In doing so, Dawkins became something more. His impact could no longer be measured in tackles, sacks or fumbles; it was ingrained in the team's psyche. During the playoffs only a few months ago, Dawkins was almost a man possessed during games, dancing wildly to the Eagles fight song and delivering arguably his most enthusiastic pregame speeches to date. I don't know if he knew what might happen to him, but at the time, all we could see was a man utterly committed to his team and his fans. Now, remembering it is extremely sad, because it will be the last time any of us see Brian Dawkins in Eagles green.
As much as we try and deceive ourselves, the NFL is a business. It's about making money, and although making money and keeping fans happy are certainly tied together, there will eventually be unpopular decisions made. The Eagles, unfortunately, are masters at this, and perhaps more unfortunately, they have often been right. Lately, though, it seems that Andy Reid has become more egotistical with age. He thinks he can weasel his way out of any situation, whether it's letting go of a legendary player, keeping key positions understaffed or ignoring glaring holes in his depth chart. This time, he has, knowingly or not, declared Brian Dawkins to be "expendable".
Brian Dawkins is not expendable. He is a living legend, a human being with the ability to link generations of Eagles fans, and a player with whom anyone my age has grown up with. Worst of all, he remains extremely talented. He almost defines the term "irreplaceable," and to make things even worse, the Eagles have no replacement plan in action. He might not be the right fit in Denver; he might never make another Pro Bowl outside of this city. But he deserved the chance to try, for what he has done and for what we know he can still do.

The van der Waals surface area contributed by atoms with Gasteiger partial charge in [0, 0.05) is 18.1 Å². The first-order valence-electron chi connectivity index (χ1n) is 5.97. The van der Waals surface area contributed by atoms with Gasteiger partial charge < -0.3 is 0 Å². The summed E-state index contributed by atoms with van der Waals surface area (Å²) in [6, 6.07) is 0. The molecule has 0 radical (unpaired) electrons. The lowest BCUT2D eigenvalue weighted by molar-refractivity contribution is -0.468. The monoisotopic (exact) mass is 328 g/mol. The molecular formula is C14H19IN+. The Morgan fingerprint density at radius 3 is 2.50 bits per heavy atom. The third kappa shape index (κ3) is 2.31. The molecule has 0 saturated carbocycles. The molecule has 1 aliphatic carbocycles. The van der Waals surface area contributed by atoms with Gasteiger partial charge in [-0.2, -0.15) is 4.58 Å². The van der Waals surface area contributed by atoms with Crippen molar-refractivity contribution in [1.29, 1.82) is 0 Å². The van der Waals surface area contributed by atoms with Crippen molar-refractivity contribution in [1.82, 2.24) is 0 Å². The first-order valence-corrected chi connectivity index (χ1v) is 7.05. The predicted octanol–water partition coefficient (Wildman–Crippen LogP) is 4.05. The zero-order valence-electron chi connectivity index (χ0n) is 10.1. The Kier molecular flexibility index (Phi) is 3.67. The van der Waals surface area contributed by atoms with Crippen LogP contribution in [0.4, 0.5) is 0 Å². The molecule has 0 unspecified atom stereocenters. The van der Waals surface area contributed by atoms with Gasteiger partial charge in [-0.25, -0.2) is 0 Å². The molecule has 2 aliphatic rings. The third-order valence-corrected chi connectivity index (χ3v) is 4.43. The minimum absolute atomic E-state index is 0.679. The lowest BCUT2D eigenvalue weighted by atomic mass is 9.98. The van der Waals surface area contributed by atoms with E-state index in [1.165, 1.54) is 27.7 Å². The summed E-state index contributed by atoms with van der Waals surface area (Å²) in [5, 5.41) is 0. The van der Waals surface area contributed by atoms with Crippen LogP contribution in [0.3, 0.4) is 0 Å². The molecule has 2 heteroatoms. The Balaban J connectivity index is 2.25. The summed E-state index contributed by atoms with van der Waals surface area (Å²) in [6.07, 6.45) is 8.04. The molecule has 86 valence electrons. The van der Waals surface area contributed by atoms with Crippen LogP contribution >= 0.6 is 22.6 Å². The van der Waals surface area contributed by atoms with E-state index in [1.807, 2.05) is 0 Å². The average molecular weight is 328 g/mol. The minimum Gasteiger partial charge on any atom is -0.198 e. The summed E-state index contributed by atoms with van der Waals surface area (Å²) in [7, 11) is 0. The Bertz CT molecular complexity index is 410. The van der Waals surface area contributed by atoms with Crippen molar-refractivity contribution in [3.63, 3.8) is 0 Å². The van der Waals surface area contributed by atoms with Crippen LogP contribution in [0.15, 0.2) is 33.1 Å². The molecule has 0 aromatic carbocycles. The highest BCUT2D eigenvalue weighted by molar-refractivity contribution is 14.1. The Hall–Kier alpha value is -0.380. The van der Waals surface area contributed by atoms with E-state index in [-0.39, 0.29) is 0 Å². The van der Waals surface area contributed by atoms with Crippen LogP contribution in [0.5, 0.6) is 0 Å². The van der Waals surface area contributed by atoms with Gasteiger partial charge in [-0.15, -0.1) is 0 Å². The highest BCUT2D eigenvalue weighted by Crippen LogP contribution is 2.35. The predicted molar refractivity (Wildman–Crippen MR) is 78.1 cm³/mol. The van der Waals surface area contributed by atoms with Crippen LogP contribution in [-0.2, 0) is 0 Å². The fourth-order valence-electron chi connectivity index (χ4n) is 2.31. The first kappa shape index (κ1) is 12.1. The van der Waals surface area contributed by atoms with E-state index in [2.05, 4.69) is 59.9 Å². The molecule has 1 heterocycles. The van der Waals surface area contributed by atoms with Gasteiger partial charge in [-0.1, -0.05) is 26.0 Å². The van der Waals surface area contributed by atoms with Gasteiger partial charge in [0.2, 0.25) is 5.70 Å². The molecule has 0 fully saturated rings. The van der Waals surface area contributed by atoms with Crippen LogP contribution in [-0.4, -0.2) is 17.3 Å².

Everything I know about Brian Dawkins indicates a man of great pride. He does not seem like the kind of man who would continue to come onto a football field, week after week, if he was not playing at a high enough level. This should have been reason enough to keep him around. He knows what he can and cannot still do, and the Eagles, admittedly, have played to these strengths. And with all that, they still made the NFC Championship Game. At the most basic level, if you are a team who is arguably thisclose to a Super Bowl berth, letting go of one of your Pro Bowl-caliber players is inexcusable.
I heard Brian Dawkins' choked up voice during his Comcast SportsNet interview, and I won't deny that I've choked up a few times myself this weekend. I don't want to see a game at Lincoln Financial Field without Brian Dawkins in green, and even worse, I don't want to see him on the visiting sideline in Broncos orange. For this, Andy Reid, Joe Banner and Eagles management, you will never be forgiven. My only advice to you is win, win big, and win soon. There are too few role models left in the world of professional sports, and one of them was just forced out the door.